‘Drag’ is the heightened portrayal of gender and has a rich and diverse history. For me, drag means queer joy and performance art. It helped me discover my own identity. As such, drag has become one of my most favorite forms of entertainment, and it has been for many years. Somehow, it was not until this September that I attended my first in-person drag show. I am lucky that the school I just transferred to, Central Washington University, hosts a drag show twice a year: one during Welcome Week, and another during Pride month before the summer quarter begins. And so, I went to my first show, ecstatic to see bold, queer expression live. I was blown away by the beauty and energy the drag kings and queens radiated. However, there were some things I did not know or was not prepared for when I went this time that I will be sure to do for the drag show I go to. As drag performances are popping up again for Halloween, now is a good time to refresh or to learn about drag show etiquette. Being a good audience member is common sense for any performance, but for drag performances, there are some notable tips that are important to be aware of.
Tip the dolls! Bring dollar bills with the intent to throw them on stage or hand them to the performer. Larger bills are more likely to draw the performer’s attention, but once you have it, do NOT make it difficult for the performer to grab it! That means no cash between teeth or cleavage, and try to sit where the entertainer will not have to climb over anyone to reach you.
Why is it important to tip? In the wise words of Dolly Parton: “It costs a lot of money to look this cheap.” Drag is expensive, from makeup, to costumes, to wigs, to jewelry, to shoes, every bit requires some coin. Putting on a show is expensive, too, as the venue, organizers, emcees, and DJs will be paid first and the performer last. When drag artists start out, they rarely break even with gigs. You, the audience member, can alleviate monetary stress and encourage the artists to continue in their work by handing over some bills.
Being in the moment
A great performance is made by a good audience. Entertainers feed off their audience’s energy and vice versa, so make some noise! Laugh, cheer, and applaud when appropriate. Make sure that energy is spread across all the performers, as it takes some nerve to put oneself out there. Give all your attention to the show. That means putting away your phone. Photos and videos may be allowed in certain venues, but it is my opinion that it is best to live the experience without worrying about if your camera is capturing it too. Picture taking is best suited for meet and greets or photo ops after the show.
Like art in a museum, you can look but you cannot touch. Due to intoxicants and the party atmosphere, some may believe that it is okay to get physical with a drag entertainer. It’s like a costume character at a theme park, right? Wrong! Drag is fragile and time consuming; unwanted contact can ruin delicate fashion, intricate makeup, exquisite hair, etc. When a drag artist wants physical interaction from the audience, they will invite it from the audience. For example, it might seem cheeky or sexy to shove money in the performers’ garments, but this should only be done if the performer is specifically asking for it. Consent is important.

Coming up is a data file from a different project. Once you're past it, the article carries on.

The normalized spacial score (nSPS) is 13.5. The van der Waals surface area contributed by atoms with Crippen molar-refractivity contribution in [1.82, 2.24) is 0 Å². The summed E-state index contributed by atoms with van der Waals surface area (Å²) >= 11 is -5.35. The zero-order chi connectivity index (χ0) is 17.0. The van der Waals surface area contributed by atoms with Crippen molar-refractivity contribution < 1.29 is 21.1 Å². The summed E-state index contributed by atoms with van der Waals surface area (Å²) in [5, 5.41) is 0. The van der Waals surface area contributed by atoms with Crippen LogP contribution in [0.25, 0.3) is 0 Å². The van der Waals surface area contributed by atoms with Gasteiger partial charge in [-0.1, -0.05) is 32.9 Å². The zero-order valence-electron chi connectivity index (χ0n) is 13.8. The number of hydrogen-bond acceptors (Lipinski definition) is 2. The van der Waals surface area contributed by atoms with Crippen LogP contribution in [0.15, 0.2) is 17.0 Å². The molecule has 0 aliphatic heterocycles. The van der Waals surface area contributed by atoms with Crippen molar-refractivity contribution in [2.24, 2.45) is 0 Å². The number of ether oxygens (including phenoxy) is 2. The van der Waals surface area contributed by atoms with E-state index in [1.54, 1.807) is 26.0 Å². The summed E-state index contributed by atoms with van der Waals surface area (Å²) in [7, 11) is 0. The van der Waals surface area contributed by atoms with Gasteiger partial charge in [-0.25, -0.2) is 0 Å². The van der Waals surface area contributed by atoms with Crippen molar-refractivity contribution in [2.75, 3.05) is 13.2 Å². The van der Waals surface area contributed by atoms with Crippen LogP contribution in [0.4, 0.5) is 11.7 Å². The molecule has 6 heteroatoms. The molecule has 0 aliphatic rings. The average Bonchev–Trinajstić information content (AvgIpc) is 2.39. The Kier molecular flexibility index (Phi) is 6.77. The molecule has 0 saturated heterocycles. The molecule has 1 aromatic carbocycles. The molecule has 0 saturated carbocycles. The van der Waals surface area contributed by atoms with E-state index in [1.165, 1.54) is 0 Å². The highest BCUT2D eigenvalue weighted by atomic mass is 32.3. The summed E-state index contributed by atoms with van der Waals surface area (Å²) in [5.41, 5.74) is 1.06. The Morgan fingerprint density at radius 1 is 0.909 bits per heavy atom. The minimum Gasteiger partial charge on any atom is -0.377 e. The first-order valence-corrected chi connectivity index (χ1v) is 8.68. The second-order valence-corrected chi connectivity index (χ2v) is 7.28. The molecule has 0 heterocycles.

What to do if you’re uncomfortable
Because consent is important, the performer must respect your boundaries too. At my first drag show, the hosts explained that drag entertainers can tell who wants attention. But should they be wrong and you want them to back off, there is a universal sign to deescalate the situation. You simply cross your arms over your chest, forming an X. While drag is irreverent and rowdy, it is still a safe space. You should be able to enjoy drag without putting yourself in an uncomfortable situation. However, if queer expression makes you uncomfortable, you’re in the wrong place.
If you are not pleased with the performance, keeps those thoughts to yourself. It has never been okay to disturb live performers, and the audience will turn on you if you’re alone in your opinions. Do not boo unless you are asked to. Do not deliberately misgender someone. Do not obstruct the performance space. Do not make a mess in the venue. Do not go on stage unless invited. Even if it is not malicious, you’re not funnier than the entertainers, and the show is about them, not you.
If you are unable to catch a drag show this Halloween season, drag can be enjoyed form the comfort of your own home. For example, the film Rocky Horror Picture Show is a queer Halloween classic with genderbending, flamboyant characters. Additionally, Hulu recently released a special called Huluween Dragstravaganza featuring queens from popular reality competition shows RuPaul’s Drag Race and The Boulet Brothers’ Dragula, the latter showcasing horror elements that also make it a great watch for this time of year.